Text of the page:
Other Key Developments
Apart from the full range of products the other key development is 4K coming to the consumer world. Even the Apple Retina is now 3K, which is more than simply HD thus proving that the journey from HD to higher resolutions is really happening even in computing. Sony sees as helping to back-up their long stance of only ever releasing 4K projectors. Seeing the 4K world happening is seen as the same as going from Standard Definition to High Definition.
So with all this 4K being mentioned in the consumer world, I asked David whether he thought that it was essentially watering down the brand? But David thinks that instead it helps as it shows that cinemas are at the leading edge of technology. It is in the cinema now and can be experienced by the consumer, it will take a while before it is common place in the home and by that time 8K maybe available, byt that is a way off for either the cinema or consumer.
Talking about 4K we talked briefly about arching of content, which David said was an interesting area and we talked briefly about Grover Crisp, – old digital restorations needs to be done at 4K because it is close to the natural 35mm negative. You can read about the restoration of Lawrence of Arabia here.
While the Nordics, France and UK have pretty much finished converting to digital there are still opportunities in the rest of Europe, especially Turkey, Spain, Greece and Italy. And with the introduction of the RX510P it means that the smaller screens which may not have converted are not left behind.
But David also said that they are starting to see exhibitors who originally invested in 2K in the early years who are looking to replace their machines and replacing them with 4K, thus helping the market. So Sony are seeing an opportunity and possibilities in the equipment replacement and upgrade market.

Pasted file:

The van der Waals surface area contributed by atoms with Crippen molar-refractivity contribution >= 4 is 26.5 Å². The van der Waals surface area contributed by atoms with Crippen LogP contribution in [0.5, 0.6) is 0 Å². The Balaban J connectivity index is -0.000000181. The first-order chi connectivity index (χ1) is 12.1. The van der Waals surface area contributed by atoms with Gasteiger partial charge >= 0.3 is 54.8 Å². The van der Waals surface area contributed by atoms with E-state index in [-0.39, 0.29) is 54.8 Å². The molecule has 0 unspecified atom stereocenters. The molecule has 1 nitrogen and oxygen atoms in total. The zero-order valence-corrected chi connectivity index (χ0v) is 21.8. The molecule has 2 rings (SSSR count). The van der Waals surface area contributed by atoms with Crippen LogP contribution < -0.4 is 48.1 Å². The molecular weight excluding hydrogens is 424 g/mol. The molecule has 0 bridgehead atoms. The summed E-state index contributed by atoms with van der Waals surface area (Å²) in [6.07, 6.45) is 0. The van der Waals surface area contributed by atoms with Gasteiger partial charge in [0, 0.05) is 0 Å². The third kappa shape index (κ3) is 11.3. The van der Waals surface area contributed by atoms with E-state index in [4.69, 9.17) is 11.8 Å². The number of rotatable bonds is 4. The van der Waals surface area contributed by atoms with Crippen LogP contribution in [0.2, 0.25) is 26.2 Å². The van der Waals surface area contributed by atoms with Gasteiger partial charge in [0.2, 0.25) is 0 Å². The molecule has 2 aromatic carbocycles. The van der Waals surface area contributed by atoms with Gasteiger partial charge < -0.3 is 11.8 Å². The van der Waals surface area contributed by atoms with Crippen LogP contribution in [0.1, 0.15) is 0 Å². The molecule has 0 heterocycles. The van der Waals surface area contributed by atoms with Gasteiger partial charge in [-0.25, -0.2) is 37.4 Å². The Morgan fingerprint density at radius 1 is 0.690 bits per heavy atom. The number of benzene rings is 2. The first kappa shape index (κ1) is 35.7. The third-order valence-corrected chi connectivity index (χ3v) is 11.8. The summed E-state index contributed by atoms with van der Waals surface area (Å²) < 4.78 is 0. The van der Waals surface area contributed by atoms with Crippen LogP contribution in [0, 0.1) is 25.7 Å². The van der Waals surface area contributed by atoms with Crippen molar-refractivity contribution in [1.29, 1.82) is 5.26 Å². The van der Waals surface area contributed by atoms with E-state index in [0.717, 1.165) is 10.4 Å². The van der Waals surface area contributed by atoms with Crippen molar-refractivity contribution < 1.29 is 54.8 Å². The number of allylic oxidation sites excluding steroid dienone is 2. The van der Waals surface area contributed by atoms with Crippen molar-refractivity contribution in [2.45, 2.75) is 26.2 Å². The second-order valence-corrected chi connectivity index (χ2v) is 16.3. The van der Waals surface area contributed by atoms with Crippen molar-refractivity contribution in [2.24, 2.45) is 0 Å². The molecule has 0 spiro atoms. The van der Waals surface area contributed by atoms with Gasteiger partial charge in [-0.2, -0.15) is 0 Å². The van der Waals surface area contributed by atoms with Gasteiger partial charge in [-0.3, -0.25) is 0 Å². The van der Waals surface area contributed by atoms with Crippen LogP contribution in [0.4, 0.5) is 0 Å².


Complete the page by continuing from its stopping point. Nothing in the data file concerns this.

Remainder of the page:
During 2013 there have been a number of different stories around the use of Lazer light in projection, so it was eventual that I was going to ask about this. Sony had showed off their laser light projector at NEB a few years ago, and although it is coming and being worked on, it is a little way away just yet. Especially as there are a number of regulations and other issues for the use of laser light is still to be resolved.
The final part of the conversation was about distribution in the new digital world. Once digitisation happens in any industry change starts to speed up. Digitalisation has been going on for a number of years. Ultimately think that both methods (satellite and LAN) will be seen in the future; David’s predication is in about a year we will see a major change. From a studio point of view they want to capture on the investment.
This was the first time that I had the opportunity to “meet” David, and it was a very interesting and quick hour of discussion. Image quality ones one of the main phrases which came up again and again, usually in response to both 4K and the Sony Projectors. I didn’t get the opportunity to see the SRX-R510P operating but I enjoyed theSRX-R515P earlier in the year and it produced a great image. It is what we all want for the audience is the best possible picture (and sound) they possibly can have to help provide the best possible cinema experience. I will be taking David up on the opportunity to visit the Sony offices in Basingstoke and see the projectors for myself and will report back when I do.
Sony Digital Cinema have obviously had a good 2013 and enter 2014 in a strong position
My thanks to David McIntosh for his time and the team at Bite Global PR for arranging it.